Now, those other Syrian Babylon came on, but then they were used as instruments of God's punishment upon Israel, as you should know the rest of that story. Before our time, God was placing Israel where it was to become something special as we've just read here in Deuteronomy. And understanding this is important as we get into the book of Deborah because really what we're talking about, I think in this story of Deborah tonight is Israel among Israel as it was to become among the nations. And the key event that took place in the story of Deborah that ensured that they would become what God wanted them to become if only for a brief shining moment. If only for a brief period for God to accomplish His purpose through these people before their sins, He essentially rendered them useless for that particular period of time. And then He shattered the power of those two people, the two nations that Israel and Judah and they went into captivity at that time.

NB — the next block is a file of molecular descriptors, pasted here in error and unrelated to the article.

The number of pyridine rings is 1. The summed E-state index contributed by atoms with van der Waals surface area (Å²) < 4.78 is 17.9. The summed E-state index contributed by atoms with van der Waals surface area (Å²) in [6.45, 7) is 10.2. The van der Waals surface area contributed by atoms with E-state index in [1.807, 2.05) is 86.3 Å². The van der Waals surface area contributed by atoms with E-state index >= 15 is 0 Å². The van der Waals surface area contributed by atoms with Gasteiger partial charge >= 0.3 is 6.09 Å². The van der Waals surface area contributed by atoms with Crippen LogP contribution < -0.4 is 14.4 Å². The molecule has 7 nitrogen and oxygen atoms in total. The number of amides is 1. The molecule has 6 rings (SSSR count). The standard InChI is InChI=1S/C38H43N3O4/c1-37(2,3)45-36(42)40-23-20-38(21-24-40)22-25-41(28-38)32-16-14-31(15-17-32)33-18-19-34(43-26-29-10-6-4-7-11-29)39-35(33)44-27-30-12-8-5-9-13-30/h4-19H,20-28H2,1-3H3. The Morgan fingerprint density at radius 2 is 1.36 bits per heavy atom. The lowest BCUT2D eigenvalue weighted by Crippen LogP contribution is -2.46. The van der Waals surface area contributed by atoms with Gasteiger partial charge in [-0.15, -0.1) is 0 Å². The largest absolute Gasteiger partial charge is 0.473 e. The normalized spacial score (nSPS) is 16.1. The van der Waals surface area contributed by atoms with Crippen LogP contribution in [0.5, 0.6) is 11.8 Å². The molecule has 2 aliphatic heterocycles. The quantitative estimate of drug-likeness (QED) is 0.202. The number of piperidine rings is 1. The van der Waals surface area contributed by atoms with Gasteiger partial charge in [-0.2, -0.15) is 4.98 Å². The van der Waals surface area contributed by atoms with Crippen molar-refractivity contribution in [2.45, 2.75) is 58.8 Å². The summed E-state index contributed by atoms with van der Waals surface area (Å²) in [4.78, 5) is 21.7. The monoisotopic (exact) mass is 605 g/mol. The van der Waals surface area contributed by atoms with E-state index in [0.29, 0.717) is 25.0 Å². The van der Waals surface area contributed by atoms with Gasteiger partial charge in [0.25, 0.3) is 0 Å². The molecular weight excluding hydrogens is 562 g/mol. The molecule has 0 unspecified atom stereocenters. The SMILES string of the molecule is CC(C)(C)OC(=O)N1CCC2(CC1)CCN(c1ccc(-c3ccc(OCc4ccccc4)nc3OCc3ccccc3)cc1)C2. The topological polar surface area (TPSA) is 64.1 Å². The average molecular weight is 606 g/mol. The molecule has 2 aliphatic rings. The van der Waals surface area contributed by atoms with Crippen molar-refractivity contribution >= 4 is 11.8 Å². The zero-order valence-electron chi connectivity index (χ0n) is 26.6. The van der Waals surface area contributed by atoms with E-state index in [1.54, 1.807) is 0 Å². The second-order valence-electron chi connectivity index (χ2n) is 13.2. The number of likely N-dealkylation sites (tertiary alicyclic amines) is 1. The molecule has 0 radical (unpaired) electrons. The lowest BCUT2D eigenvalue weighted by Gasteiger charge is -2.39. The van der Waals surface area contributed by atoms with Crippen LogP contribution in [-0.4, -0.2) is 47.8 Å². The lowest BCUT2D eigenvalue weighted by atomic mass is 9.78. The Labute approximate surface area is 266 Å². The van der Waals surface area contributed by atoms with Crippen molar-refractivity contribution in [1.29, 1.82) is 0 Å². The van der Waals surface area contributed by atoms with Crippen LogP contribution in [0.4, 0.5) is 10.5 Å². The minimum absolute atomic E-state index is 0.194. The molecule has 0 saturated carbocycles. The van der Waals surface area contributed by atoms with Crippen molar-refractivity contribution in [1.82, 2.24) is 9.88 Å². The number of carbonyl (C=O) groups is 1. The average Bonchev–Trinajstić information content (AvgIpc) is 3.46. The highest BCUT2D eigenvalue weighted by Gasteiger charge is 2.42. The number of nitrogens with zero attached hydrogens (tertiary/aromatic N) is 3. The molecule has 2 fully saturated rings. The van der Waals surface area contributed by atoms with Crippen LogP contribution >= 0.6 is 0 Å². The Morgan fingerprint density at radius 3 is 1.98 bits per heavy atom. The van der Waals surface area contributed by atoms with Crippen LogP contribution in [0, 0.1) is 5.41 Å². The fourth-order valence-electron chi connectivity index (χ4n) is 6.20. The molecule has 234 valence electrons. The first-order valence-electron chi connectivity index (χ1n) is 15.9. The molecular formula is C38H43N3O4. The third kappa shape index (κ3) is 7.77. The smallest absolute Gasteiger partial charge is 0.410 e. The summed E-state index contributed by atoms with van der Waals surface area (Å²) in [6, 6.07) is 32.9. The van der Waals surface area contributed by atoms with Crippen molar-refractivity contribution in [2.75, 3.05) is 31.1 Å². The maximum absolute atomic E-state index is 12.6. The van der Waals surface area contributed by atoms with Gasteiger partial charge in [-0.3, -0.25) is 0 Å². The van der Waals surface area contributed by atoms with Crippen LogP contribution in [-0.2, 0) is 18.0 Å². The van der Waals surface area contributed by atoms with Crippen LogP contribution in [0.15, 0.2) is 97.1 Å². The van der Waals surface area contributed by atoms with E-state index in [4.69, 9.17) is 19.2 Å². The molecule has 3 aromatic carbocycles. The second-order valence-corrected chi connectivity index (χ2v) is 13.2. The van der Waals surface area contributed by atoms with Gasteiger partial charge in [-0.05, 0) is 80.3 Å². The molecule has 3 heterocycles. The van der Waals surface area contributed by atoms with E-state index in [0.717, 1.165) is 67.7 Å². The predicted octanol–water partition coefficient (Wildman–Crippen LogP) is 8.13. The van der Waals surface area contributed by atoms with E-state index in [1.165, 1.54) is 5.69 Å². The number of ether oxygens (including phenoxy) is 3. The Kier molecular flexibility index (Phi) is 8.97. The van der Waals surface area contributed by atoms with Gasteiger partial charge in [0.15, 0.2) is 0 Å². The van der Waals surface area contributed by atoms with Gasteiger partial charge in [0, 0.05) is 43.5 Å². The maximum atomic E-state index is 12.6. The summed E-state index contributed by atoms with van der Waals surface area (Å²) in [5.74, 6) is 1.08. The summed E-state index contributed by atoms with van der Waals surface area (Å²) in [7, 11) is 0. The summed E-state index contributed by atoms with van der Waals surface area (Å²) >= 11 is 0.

And so, with that as a little bit of a background, let's look at the time of Deborah and look at another map here that shows us the setting for Deborah and that particular time. Deborah as the time of the judge shows Israel, or the name of the tribes, very unorganized. If you look at this map here, you will see that you've got to kind of a large overview of the land. And if you'll see that yellow line that runs from the top corner all the way down through the body of water that is the Sea of Galilee and kind of bends toward the Mediterranean and then runs along the coast down toward Egypt, what you're looking at and that yellow line is the equivalent of the interstate highway system of the ancient world. That was the highway that ran from up in Mesopotamia through Syria, down into the land, occupied by the tribes and where it makes that bend at the Sea of Galilee and goes west through what is called the Valley of Jezreel. And then at the area at a site they called the Megiddo, you're familiar with that name, it begins to bend down toward the south and runs along the sea. And at that point, it's called the Via Maris or “the way of the sea.” And it runs down into Egypt.